|Krakow churches, palaces, and gratuitous white men on a horse|
|The very lovely and colorful Church of St Mary in Krakow|
Krakow! A beautiful Eastern European city, complete with a lovely river and greenbelt, gothy churches, palaces, and ...
Ah. Who am I kidding. Let's get real here. Krakow (pronounced "cra-kov" if you want sound local), is very sunny and nice. It's pleasant. I really wouldn't mind spending a few days sitting on the green grass banks of its main river, and roosting up at the local cafes to people watch. It has great nightlife. People are friendly. But, to be perfectly honest, when you’ve seen a bunch of pretty European cities, they do tend to blend into one another.
No, that wasn't it. The truth was this ... once again I decided to stay in a popular hostel aptly called the "Bubble." And once again I found myself swept up in a tornado of Aussies on a stag party. I wasn't meeting local people, practicing the language, learning about the culture. Instead it was just a bunch of "Oi! You gonna drink that or not you Yankee wanker!" I was getting burned out, too much partying, like a long lonely Vegas weekend. I didn't feel like I was traveling anymore.
|Dinner served daily at the Bubble Hostel in Krakow|
|Not scared of the beard|
|That's about right|
|Classic Eastern Europe feels|
I won't lie.
Eastern Europe was a pleasant respite from roughing it through Nepal, Tibet, China, Mongolia, and Siberia. But after just a few weeks, I was already tired of it. I was tired of 'civilization.' After all, what's the point in being halfway across the globe if all you are going to do is speak English and hang out with other English-speaking travelers?
So, still nursing a hangover on day 3, I left the Bubble Hostel and the merry lads from Melbourne, and struck out on my own for a bit of culture. For some real Polish experiences.
|I won't lie, being in civilization and getting espresso again was quite spiritual|
As I wandered the town, the first thing that strikes a traveler is the Pope John Paul II billboards, signs, and merchandise everywhere. Wow. This was one popular Pope in Krakow. It is worth noting that JPII is regarded by many younger Catholics and everyday observers like myself as the best thing that has happened to the Catholic Church in our lifetimes. For most people living today, he was THE pope (1978-2005). He was a relentless world traveler (128 countries), and a reformer (ordaining women). He was fit and active, unlike most of his predecessors. But perhaps most important, he was relatable and likable. I liked JPII. And I think most people, religious or not, liked him too. So it was nice to stroll through his hometown and see how much he was loved.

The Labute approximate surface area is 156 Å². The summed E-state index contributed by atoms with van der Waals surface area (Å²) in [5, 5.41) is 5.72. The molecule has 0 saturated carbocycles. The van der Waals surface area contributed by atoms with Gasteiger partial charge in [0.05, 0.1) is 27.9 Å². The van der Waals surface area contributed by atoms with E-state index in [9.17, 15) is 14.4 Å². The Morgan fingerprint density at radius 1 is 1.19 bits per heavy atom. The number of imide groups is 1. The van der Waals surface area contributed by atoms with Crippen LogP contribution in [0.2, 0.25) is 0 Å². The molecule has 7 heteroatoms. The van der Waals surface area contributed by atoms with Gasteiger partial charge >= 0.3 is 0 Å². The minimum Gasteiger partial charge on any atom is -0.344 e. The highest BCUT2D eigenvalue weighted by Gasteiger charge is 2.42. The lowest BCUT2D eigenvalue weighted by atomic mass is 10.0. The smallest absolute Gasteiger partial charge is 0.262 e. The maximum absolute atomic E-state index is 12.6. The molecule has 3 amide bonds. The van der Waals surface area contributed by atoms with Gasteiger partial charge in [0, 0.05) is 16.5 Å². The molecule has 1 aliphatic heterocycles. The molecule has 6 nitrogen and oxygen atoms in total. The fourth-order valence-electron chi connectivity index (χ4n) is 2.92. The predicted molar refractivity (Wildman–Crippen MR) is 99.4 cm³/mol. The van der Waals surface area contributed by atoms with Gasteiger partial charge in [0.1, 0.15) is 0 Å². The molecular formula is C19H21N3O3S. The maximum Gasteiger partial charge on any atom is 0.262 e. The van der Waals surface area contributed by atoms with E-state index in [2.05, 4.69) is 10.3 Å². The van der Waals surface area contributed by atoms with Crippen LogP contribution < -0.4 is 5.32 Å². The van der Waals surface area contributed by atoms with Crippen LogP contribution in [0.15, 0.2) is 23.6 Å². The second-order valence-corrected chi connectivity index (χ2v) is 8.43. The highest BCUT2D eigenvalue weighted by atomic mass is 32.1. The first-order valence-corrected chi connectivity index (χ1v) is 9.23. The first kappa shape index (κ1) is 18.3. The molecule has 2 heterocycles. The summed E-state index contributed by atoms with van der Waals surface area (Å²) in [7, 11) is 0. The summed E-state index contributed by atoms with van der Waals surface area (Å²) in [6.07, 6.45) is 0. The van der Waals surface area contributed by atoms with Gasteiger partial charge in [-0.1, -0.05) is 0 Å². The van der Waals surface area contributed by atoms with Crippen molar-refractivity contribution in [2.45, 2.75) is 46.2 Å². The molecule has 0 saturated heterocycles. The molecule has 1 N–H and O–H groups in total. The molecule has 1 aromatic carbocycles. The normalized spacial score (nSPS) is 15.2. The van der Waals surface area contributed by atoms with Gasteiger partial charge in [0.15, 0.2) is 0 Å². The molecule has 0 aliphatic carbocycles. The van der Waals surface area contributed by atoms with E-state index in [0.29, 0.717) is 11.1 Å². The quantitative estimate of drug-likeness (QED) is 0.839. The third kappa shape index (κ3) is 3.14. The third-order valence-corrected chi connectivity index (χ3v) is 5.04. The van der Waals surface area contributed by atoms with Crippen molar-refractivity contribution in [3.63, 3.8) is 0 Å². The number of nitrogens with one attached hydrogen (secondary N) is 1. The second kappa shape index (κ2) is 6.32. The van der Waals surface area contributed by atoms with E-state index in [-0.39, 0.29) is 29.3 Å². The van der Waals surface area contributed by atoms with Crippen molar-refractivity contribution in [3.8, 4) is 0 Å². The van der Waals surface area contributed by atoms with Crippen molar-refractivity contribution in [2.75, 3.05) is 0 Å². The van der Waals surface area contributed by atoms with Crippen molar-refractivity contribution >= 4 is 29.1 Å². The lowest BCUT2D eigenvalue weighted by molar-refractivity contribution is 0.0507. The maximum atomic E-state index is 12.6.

|JPII merch, get it hot and buttered!|
|JPII, looking fit and trim, ready to bless the crap out of this town|
Night fell and I was hungry. Hungry for sausage of course! This was Poland! I had heard about this old communist-era blue van that sold the best sausage in the city. So I wandered over to Hala Targowa, off the main square, and yes, there it was. An old beat up blue van, and next to it a waft of smoke rising up from a grill. Piled in heaps upon this grill were sausages of all kinds. Red sausages, white sausages, thin sausages, thick sausages. Wurst, kielbasa, and only God knows what else. It smelled like heaven's own juices. One could just imagine during the Soviet era sneaking out here after a few beers to this blue van to get illicit tasty meats.
And so, on the 14th day of the 8th month of the year abroad, I communed with the holy Polish sausages.
And, oh my god, it was good. Juicy. Flavorful. Sausages.
|You complete me, beautiful sausage|
|You can't have a lustous travel beard without good juicy meats|
Nearby right in the old square was a wonderful little restaurant called Pod Sloncem. When you walk inside, the stone walls, arches, and carvings give you that classic Eastern Europe cave vibe. Of course, after my sausages I had to come here and order some Polish goulash to make my life complete.
|Proper Polish cave dining|
Now, when you order goulash in Poland, you better be hungry. It doesn't come on a plate, or in a bowl. It comes in a massive pot made from bread, steam still pouring out from the top. Polish goulash is different than its Russian cousin. In Poland it is less soup and more beef stew. Thick, meaty, brothy, and very very filling. It was true I was still nursing a hangover from the Melbourne crew, but between the sausages and the goulash bread kettle, I found myself not only completely cured, but in need of a wheelchair. My vision nearly turned red from the meat levels rising well past recommended safe levels.
|The proper way to serve thick meaty belly-filling goulash |
To prevent instant cardiac arrest, I waddled off down the street for some exercise and to experience the local bars by myself. In my back pocket was my trusty Polish-English dictionary, and I was fired up to get cultured as hell. I ordered a Perla, surveyed the scene, and spotted some cute local girls chatting away. They were straight out of a Bond novel with their black dresses, heels, and classic straight bangs. I readied some pick-up lines in Polish.
This was it. I was going to meet local people finally, and practice the local language. I would become a real traveler again. And just at the very moment I started to take the first step, I heard, "Hey Nemo, ya wanker! Why'd ya go wandering off alone for, ya little bum-snatcher?" I turned around, and there they were. A literal tornado of Aussies, in full smash and party mode. I exhaled slowly, looked wistfully at the cute Polish girls I would never meet, and steadied myself. And then the tornado came, and I was swept away in the storm.
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